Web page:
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What should riders look for?
In Europe, if a jacket or pants is labelled CE EN 13595, then you know it has been tested and complies with the EU Standard for abrasion, impact, cut and burst resistance which are the key measures of injury protection.

If a garment has not been tested, you cannot tell its protective value by just looking at it. However, there are some design and construction features that may help you recognise suits that are more likely to do the job.

Many riders wear less protection in hot weather. See the section on what to wear for protection in the heat, cold and rain. Protection from the weather and Protection from SMIDSY (Sorry Mate I Didn't See You).

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The first decision is whether to buy leather or textile.
Leather has been the traditional choice for motorcyclists because of its high abrasion resistance, however, all leathers are not equal. As the MCN tests illustrate, just because it is leather does not guarantee your protection. It depends on the type and grade of leather and how it has been treated. In abrasion tests conducted on 29 different types and grades of motorcycle leather, only 17 passed for use in Zones 1 and 2. (SARTRA, 2002).

There are now many textiles that are promoted as abrasion resistant, plus having the added benefits of being lightweight and flexible and providing better ventilation and waterproofing.

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How good are the non-leather textile alternatives?
It's hard to say. We have found only 5 textile garments that have actually passed independent tests against the EU Standard. This doesn't mean the other products don't or wouldn't pass the Standards, but we have yet to see the evidence.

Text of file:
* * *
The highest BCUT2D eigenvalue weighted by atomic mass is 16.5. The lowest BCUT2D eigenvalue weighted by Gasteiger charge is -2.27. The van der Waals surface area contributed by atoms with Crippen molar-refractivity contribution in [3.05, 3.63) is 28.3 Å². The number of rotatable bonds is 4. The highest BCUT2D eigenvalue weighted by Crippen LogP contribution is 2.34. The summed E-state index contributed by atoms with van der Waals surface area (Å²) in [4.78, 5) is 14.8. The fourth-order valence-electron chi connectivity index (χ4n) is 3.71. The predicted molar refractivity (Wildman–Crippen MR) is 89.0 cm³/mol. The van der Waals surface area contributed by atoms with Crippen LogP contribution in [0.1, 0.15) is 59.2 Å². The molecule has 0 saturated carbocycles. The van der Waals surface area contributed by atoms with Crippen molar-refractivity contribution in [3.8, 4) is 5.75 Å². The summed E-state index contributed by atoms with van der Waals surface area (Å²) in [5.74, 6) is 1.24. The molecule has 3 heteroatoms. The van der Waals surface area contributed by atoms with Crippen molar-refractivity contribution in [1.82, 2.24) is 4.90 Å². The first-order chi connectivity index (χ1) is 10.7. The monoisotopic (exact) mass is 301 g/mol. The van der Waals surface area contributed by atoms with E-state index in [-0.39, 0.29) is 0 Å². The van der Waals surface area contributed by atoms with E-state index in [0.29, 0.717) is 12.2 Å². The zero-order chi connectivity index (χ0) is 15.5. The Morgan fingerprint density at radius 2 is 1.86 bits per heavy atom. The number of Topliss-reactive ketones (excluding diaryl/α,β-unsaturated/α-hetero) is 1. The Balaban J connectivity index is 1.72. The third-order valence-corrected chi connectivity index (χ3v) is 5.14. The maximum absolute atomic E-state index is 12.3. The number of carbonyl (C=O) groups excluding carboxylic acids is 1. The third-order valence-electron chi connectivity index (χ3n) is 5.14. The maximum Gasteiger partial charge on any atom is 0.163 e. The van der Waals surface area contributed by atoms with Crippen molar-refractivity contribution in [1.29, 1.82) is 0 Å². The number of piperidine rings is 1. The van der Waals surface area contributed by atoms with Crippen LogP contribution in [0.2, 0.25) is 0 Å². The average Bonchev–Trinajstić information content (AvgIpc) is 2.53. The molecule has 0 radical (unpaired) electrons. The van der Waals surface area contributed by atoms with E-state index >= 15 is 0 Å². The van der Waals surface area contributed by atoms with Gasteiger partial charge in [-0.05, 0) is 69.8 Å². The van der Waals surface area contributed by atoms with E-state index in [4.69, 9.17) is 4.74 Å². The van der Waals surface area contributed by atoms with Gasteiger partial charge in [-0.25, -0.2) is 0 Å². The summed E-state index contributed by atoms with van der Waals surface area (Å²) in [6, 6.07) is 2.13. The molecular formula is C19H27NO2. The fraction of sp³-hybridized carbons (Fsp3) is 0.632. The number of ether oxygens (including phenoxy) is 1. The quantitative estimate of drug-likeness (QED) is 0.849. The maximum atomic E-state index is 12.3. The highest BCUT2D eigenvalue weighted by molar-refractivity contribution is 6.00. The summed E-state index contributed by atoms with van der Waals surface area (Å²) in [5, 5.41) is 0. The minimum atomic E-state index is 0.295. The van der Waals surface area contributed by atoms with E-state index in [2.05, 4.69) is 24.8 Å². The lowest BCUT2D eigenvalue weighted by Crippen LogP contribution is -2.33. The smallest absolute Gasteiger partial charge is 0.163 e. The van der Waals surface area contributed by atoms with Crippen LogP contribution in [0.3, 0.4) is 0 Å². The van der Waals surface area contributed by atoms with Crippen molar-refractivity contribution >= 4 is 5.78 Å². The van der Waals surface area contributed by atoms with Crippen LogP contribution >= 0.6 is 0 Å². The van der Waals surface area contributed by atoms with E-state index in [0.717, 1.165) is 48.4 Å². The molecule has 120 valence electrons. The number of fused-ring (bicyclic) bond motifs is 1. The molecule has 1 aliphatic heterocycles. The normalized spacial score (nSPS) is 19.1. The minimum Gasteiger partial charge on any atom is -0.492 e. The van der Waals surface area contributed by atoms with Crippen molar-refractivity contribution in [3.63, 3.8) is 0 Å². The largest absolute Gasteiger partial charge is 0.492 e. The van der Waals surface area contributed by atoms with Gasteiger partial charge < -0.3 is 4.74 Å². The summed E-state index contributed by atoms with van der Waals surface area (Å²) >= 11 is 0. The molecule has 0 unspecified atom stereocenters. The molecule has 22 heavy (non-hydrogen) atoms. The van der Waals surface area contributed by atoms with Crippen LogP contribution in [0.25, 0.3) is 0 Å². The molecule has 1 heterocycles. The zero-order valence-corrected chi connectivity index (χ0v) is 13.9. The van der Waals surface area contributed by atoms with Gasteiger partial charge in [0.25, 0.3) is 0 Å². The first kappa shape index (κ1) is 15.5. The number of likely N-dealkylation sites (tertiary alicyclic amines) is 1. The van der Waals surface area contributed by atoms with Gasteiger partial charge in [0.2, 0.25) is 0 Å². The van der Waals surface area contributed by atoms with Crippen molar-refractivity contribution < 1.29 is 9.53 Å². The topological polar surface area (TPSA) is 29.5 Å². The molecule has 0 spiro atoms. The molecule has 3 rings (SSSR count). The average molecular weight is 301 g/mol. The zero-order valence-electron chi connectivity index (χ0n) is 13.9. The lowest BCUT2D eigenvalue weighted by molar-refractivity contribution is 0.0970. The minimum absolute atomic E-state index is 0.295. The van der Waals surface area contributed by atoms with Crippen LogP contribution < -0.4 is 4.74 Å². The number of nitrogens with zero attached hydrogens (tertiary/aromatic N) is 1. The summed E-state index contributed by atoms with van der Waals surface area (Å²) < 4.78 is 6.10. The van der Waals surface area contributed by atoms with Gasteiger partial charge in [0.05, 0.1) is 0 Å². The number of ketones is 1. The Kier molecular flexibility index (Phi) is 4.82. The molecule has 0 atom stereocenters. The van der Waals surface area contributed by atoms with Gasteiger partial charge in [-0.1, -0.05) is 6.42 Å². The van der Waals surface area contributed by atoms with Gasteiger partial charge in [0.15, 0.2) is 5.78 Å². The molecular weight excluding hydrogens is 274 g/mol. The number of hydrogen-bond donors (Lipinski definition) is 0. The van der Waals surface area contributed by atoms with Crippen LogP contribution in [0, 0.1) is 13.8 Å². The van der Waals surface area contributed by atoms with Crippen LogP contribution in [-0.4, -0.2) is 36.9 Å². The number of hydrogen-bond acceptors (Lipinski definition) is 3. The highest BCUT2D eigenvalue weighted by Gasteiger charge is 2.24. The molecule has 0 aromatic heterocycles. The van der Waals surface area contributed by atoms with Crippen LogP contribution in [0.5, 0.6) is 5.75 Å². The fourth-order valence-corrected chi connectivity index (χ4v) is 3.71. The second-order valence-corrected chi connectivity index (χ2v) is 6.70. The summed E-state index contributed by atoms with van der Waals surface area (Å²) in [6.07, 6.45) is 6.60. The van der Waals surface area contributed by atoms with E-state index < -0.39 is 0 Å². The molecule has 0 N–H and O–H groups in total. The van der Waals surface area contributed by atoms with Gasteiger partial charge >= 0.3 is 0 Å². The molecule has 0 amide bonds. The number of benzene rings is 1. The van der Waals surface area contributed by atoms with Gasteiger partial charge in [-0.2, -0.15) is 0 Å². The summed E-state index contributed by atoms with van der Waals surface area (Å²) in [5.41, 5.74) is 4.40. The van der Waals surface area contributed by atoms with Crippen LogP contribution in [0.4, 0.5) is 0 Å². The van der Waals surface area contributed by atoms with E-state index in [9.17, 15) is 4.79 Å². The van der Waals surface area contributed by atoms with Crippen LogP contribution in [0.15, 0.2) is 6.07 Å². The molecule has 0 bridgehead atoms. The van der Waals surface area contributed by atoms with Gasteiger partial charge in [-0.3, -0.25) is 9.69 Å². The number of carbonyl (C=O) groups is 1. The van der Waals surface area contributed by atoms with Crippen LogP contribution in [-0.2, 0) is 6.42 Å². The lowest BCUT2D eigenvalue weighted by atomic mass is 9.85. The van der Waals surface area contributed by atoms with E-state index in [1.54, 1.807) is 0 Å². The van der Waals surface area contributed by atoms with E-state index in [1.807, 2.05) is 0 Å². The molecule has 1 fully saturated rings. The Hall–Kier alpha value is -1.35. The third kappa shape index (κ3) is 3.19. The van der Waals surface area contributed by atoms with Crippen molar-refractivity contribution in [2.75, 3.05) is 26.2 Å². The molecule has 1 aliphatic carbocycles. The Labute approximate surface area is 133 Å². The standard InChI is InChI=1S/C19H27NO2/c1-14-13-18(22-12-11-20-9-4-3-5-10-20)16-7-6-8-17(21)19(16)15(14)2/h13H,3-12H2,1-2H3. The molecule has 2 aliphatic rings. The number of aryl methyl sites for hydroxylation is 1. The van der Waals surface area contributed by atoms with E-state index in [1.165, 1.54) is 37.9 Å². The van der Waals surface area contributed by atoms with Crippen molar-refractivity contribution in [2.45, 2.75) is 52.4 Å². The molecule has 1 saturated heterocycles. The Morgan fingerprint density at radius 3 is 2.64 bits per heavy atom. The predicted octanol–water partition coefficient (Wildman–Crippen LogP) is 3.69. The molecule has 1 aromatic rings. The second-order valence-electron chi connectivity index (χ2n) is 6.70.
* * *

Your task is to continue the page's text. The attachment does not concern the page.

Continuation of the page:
Note: Jackets with impact protectors will often have CE labels (EN 1621-1 or EN 1621-2). These labels only refer to the impact protectors, they do not include the jacket, which must be labelled EN 13595 if it complies.

It is worth noting that none of those that have passed the tests rely on a single layer of material to achieve the result, they all employ a number of layers, each with a different job.

Under the EU Standards, material used in motorcycle protective clothing must have abrasion resistance of between 4 and 7 seconds for use over the high impact areas of the body (Zone 1 and 2). Just to put this in context, a single layer of 1.4 mm cow hide will last 5.8 seconds, while 200 gsm denim (or your standard jeans), will last just over half (0.6) of a second (SATRA, 2002).

Tests conducted at the British test laboratory SATRA (SATRA, 2002 and at the Melbourne Institute of Textiles (Standards Australia, 2000), found many of the modern textile alternatives fail to meet the standards when tested as a single layer.

This does not mean that such fabrics are necessarily unsuitable, because it depends on how they are used. Fabric weight, coatings or finish can make a significant difference to test results. The design and construction of the garment is also crucial in determining its protective value.

The only way to determine whether a particular fabric is suitable for motorcycle protective clothing is to test samples of the completed garment. That is why the European Standard labelling system is so useful to motorcycle consumers. However given that many of the products available in Australia, are not subjected to the EU testing system, here are some design features that will help to guide you in your selection.

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It may seem unnecessary to have to say this, but clothing should fit comfortably when you are in riding position and still be reasonably comfortable for moving around when not on your motorcycle.